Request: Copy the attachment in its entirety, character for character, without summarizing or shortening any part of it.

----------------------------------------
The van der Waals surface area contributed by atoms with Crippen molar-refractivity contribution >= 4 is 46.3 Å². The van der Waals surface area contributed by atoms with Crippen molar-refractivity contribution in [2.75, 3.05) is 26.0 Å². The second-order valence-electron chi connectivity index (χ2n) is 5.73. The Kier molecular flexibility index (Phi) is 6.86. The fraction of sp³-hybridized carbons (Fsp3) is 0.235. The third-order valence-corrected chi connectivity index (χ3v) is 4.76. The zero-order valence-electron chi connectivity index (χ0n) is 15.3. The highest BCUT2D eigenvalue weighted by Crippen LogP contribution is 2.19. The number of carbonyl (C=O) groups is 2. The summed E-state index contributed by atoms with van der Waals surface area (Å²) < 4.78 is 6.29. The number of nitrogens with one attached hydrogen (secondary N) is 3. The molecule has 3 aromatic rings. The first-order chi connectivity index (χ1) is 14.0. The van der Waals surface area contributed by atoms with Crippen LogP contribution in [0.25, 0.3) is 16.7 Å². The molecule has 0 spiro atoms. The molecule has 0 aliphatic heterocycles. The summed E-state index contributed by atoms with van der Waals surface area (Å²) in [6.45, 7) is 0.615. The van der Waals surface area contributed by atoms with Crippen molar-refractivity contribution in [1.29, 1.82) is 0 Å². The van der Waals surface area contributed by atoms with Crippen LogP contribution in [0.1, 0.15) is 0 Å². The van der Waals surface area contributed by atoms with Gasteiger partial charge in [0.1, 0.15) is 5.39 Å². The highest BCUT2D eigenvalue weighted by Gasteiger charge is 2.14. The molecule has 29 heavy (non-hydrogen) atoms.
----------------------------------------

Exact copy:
The van der Waals surface area contributed by atoms with Crippen molar-refractivity contribution >= 4 is 46.3 Å². The van der Waals surface area contributed by atoms with Crippen molar-refractivity contribution in [2.75, 3.05) is 26.0 Å². The second-order valence-electron chi connectivity index (χ2n) is 5.73. The Kier molecular flexibility index (Phi) is 6.86. The fraction of sp³-hybridized carbons (Fsp3) is 0.235. The third-order valence-corrected chi connectivity index (χ3v) is 4.76. The zero-order valence-electron chi connectivity index (χ0n) is 15.3. The highest BCUT2D eigenvalue weighted by Crippen LogP contribution is 2.19. The number of carbonyl (C=O) groups is 2. The summed E-state index contributed by atoms with van der Waals surface area (Å²) < 4.78 is 6.29. The number of nitrogens with one attached hydrogen (secondary N) is 3. The molecule has 3 aromatic rings. The first-order chi connectivity index (χ1) is 14.0. The van der Waals surface area contributed by atoms with Crippen LogP contribution in [0.25, 0.3) is 16.7 Å². The molecule has 0 spiro atoms. The molecule has 0 aliphatic heterocycles. The summed E-state index contributed by atoms with van der Waals surface area (Å²) in [6.45, 7) is 0.615. The van der Waals surface area contributed by atoms with Crippen molar-refractivity contribution in [1.29, 1.82) is 0 Å². The van der Waals surface area contributed by atoms with Crippen LogP contribution in [0.1, 0.15) is 0 Å². The van der Waals surface area contributed by atoms with Gasteiger partial charge in [0.1, 0.15) is 5.39 Å². The highest BCUT2D eigenvalue weighted by Gasteiger charge is 2.14. The molecule has 29 heavy (non-hydrogen) atoms.